On the front page Mark reflects on our recent ministry of itinerant teaching and preaching among the Kwong. On the back page , Diane offers her first impressions of ministry among Kwong women.
Itinerant ministry of teaching and preaching among the Kwong villages, Spring 2001
A quarter moon lighted the road as I made my way, alone, lost in thought, and full of gladness along the dusty track from the little thatched church where I had been teaching and preaching during the afternoon back to our camp a mile away at the opposite end of the village of Mobou. I was a very happy, satisfied missionary for quite a number of reasons – I had spoken the language well, I felt like my hearers were tracking with me, and I was doing what I knew I ought to do. But more than anything - and anyone who could have understood English along that dark path would have heard me pray something to this effect without the least pretension – I was full of joy at having been so demonstrably led by the Spirit of God. If I spoke the language unusually well and (for example) managed to get the direct object where it belongs when there was also an indirect object to contend with (which isn't very easy in Kwong), it was the Spirit's doing. If I was spontaneously putting thoughts together on the fly in unusual ways which captivated even illiterate women, there was no doubt in my mind from whence such innovations arose.
Such has been our joy on numerous occasions these past couple of months as Diane and I have traveled to each of the larger outlying Kwong villages, preached the good news to the chiefs, their notables, and the public in the village squares, and then camped for a few days with the believers, teaching them morning and evening. We regard these trips as the pinnacle of our ministry. All the translation, theologizing, language study, hours in front of the computer, and sweltering afternoons with the translation committee which are our lot the rest of the year come to fruition on these trips when the Word is unleashed from its prison of paper and electronics to penetrate the hearts and minds of real people with real eternal destinies in the balance. A young Kwong chief recently converted to Islam said of the message “These words are delicious. They keep hitting your ears all through the night.”
Such labors are not without their wear and tear on us. Besides the unbearable heat at this time of year and a diet of grease, glue and sugar, we have endured times of discouragement and frustration. Over-confidence and unpreparedness gutted my message before the chief at Gam of whatever impact it might otherwise have had, leaving a chastened and discouraged missionary in its aftermath. Within hours of the joyful walk home with which I opened this letter, I was being "sifted as wheat", wondering for some diabolical reason whether the whole glorious message I was preaching was simply too good to be true and wasn't merely the most magnificent fabrication of history. On another occasion we were obliged to cancel a trip altogether when Luke, Joseph, and Laurent of the translation committee (who accompany us and do some of the teaching) refused to submit to Old Moses’ verdict in a complicated affair concerning some borrowed grain.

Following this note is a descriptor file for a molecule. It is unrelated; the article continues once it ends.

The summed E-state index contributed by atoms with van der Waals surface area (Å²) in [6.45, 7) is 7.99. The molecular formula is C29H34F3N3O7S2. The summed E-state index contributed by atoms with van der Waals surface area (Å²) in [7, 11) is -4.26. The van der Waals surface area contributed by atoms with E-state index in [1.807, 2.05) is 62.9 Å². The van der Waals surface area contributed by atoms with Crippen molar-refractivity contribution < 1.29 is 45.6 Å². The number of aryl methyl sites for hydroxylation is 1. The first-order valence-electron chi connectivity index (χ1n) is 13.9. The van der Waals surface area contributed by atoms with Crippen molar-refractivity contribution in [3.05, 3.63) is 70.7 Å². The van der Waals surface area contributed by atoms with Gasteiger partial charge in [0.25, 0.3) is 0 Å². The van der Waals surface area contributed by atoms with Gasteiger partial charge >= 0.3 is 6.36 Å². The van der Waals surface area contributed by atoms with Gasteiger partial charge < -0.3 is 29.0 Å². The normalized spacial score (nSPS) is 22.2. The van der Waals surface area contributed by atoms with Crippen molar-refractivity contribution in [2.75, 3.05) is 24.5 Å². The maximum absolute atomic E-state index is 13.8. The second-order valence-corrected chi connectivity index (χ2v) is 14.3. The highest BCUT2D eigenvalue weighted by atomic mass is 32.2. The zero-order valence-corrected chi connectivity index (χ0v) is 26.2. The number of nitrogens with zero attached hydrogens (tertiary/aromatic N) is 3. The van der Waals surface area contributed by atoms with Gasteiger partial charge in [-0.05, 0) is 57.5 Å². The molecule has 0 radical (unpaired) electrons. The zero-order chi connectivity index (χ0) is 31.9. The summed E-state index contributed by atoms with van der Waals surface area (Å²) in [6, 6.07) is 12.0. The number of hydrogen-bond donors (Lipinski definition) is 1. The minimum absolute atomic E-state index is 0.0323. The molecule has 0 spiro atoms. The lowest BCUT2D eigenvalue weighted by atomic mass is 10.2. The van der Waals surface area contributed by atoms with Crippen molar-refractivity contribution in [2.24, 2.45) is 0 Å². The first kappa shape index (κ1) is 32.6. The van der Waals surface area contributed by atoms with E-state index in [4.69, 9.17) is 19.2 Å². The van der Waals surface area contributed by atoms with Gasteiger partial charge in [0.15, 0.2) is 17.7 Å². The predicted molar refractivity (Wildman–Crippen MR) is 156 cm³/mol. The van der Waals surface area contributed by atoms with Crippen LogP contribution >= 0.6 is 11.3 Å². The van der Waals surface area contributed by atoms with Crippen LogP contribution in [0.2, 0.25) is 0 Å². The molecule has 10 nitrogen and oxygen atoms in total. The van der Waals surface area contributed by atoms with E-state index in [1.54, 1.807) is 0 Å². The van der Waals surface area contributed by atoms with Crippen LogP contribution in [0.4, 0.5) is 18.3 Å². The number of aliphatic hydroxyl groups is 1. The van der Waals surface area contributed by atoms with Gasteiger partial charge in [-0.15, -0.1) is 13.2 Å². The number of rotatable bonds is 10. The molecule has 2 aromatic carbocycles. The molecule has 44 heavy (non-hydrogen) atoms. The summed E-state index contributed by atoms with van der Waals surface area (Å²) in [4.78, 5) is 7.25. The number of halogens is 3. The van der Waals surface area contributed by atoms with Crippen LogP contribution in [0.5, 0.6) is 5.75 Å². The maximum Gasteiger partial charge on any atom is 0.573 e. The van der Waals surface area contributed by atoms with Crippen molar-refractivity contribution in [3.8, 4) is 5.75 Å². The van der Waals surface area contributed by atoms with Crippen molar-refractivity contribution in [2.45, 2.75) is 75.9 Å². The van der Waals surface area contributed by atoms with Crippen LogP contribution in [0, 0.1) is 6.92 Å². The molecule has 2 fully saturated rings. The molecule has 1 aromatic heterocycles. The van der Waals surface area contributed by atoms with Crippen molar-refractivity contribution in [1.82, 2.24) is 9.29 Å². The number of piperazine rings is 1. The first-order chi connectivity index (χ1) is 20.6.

By the time you read this, our trips will be over and we will be back in Chageen in our office while the rains pour down outside making the roads impassable. Pray that the word we have preached would “keep hitting the Kwong people’s ears” until next year.
For some more of our thoughts on these trips, click here
Prior to arriving in Chageen together, and much to my consternation, Mark would refer to the Kwong women (politically incorrectly, I must say) as having “just come down out of the trees.” What he intended to say was that he saw them as being uneducated and primitive in much or their thinking and many of their ways. I have endeavored to dispel such notions. After even my first encounters with many of these women I saw them as quite witty and bright, yet never having the chance to be more than baby bearers, cooks, field workers and millet-pounders. School, and thus any real learning, was never an option for most of them, an unfortunate legacy of their upbringing with very challenging ramifications. Now as I attempt to teach literacy and some basic Christian truths I realize what a challenge that upbringing presents.
Just imagine with me for a moment: 20 women between the ages of 25 and 50, who for the most part have never held a pencil – nor crayon or any other writing utensil – now presented with the challenge of copying the letter “m” on the blackboard. It’s like a kindergarten class – sometimes the humps go down instead of up, sometimes they are non-existent or become cones pointing either up or down. Many, especially the older ones, were totally incapable unless I held their hand and traced the letter for them. The lesson I learned was to begin with simple lines, circles, and curves and slowly work our way up to letters.
Handicapped by my own language ability, the ladies and I are only beginning to delve into the most basic Biblical discussions; consequently I am only beginning to discover what they know and what they think. Recently while sitting on a grass mat with 4 women, one asked if it was true that we would not work in heaven. “Yes,” I said, “no work, no sickness, no problems, no death…” Another woman said, “You mean our difficulties and troubles are only for this world?” “Yes.” I wanted to say more, to explain that the troubles of this world are a result of man’s rebellion against God and lack of trust and honor of God. The conversation, however, had already moved on and I realized that just knowing a little of what heaven would be like was enough for today. It is with patience that we will slowly impart the rich truths of God’s Word to these bright and witty, yet educationally challenged, women.
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